Lines, circles and blocks are the basic ingredients of hard-edge color-field painting, a style that developed in the 1960s. A few decades later, the artists of Pazo Fine Art’s “The Neo & The Geo” returned to these elements, but with machine-like precision and a stronger emphasis on 3-D forms. In their 1986-1995 output, painting verges on architecture.

Of these four New Yorkers, once known as practitioners of “neo-geo,” only Michael Scott is represented by pieces in a standard rectangular painting format. His monochromatic pictures, executed in enamel pigment, position black lines in orderly patterns. The jazziest of his three entries consists of regular arrays of horizontal segments, but he varies the width of the lines and the spaces between them to create a sense of pulsating motion.

Li Trincere, the only woman in the group, is showing immaculate pictures whose two-toned arrangements of elemental hues — one is red and black, the other red and white — are complicated by the use of shaped canvases. The most vibrant pieces are by Mark Dagley, whose brightly colored, methodically deployed triangles and diamonds are disrupted by cutout sections or by being placed parallel to the floor.

The cutouts are even more striking in the work of Max Estenger, who builds wood-framed windows into painting-like constructions that also include sections of stainless steel and raw canvas. The use of canvas is an homage to Washington colorist Morris Louis, according to an essay by show curator Paul Corio, who notes that Dagley grew up in the Washington area and also is an admirer of Louis and his peers.

The earliest Washington colorists did not make hard-edge pictures, and that looseness may have inspired an intriguing touch in Estenger’s “Osha (White, Blue and Orange).” The picture is as exactingly rendered as all of those in this show, except that one border of its orange rectangle is a bit ragged. This intentional flaw is a subtle acknowledgment that “Osha” is, at heart, a painting.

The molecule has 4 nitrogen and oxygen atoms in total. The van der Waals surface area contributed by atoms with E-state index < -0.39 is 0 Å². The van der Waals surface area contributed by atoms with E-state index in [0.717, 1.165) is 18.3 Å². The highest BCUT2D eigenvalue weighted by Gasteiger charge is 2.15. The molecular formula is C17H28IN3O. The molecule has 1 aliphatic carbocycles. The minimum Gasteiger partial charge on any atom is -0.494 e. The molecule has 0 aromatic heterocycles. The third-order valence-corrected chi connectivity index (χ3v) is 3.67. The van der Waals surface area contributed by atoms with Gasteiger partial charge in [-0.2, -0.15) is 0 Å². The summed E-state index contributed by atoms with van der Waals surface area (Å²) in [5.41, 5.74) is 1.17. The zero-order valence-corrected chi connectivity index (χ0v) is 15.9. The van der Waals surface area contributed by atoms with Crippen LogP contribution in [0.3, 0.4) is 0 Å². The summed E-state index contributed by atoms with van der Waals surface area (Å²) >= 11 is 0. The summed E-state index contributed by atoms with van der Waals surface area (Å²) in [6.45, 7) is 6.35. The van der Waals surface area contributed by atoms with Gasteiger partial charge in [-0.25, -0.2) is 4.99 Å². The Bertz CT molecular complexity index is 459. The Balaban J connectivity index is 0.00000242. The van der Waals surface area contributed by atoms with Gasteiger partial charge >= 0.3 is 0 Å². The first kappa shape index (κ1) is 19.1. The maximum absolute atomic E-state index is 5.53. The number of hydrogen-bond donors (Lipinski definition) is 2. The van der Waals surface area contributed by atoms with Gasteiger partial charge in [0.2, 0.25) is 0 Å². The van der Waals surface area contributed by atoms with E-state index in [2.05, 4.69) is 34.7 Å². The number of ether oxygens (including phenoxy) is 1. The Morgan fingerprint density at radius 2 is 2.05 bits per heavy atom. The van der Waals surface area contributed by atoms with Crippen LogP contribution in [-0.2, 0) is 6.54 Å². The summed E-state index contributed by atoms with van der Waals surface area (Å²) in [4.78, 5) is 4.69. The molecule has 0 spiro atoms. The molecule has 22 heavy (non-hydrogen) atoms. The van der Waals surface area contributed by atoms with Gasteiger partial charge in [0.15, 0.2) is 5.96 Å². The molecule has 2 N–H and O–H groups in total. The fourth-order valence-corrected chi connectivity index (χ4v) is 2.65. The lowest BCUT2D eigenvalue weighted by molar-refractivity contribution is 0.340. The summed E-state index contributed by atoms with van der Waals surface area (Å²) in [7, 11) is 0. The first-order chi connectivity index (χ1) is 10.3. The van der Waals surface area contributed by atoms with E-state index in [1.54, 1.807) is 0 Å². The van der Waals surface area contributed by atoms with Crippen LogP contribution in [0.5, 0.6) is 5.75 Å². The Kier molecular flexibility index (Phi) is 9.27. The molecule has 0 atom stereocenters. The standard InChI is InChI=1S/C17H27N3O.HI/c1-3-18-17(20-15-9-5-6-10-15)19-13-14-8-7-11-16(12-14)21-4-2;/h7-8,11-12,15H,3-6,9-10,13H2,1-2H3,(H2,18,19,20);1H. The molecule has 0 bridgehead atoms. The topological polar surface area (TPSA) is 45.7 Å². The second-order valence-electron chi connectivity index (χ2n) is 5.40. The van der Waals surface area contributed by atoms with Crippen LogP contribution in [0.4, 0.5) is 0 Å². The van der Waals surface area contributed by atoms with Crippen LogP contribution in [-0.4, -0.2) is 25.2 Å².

The Neo & The Geo: New Painting Forms 1986-1995 Through Oct. 28 at Pazo Fine Art, 4228 Howard Ave., Kensington. Open by appointment.

Jessica Drenk

Color is not foremost in the work of Jessica Drenk, whose relief sculptures are made mostly of wood, paper and plastic. So the ripples of bright red and blue flowing through “Aggregate 11” come as a surprise. The piece is one of several in the Upstate New York artist’s Adah Rose Gallery show, “The Anatomy of an Inanimate Object,” that use a new but characteristically humble material: junk mail. Compressed into an undulating seven-foot-wide ribbon, the paper resembles something organic, save for those bright artificial colors.

The palette is more limited in sculptures made of books, plywood panels and white PVC pipes. The various forms of printed paper are tightly compacted, whether into rectangles or more free-form shapes, and often finished with wax. The plywood and plastic are abraded to create furrows and gaps. The results suggest objects worn over millennia by such natural forces as wind, rain and tides.

The most naturalistic sculptures are those in the “Circulation” series, made of book pages pressed into rings that look like those of trees. But all of Drenk’s work blurs the distinction between found and manufactured, biological and industrial. The artist both unmakes and remakes, transforming everyday objects into both raw material and accomplished art.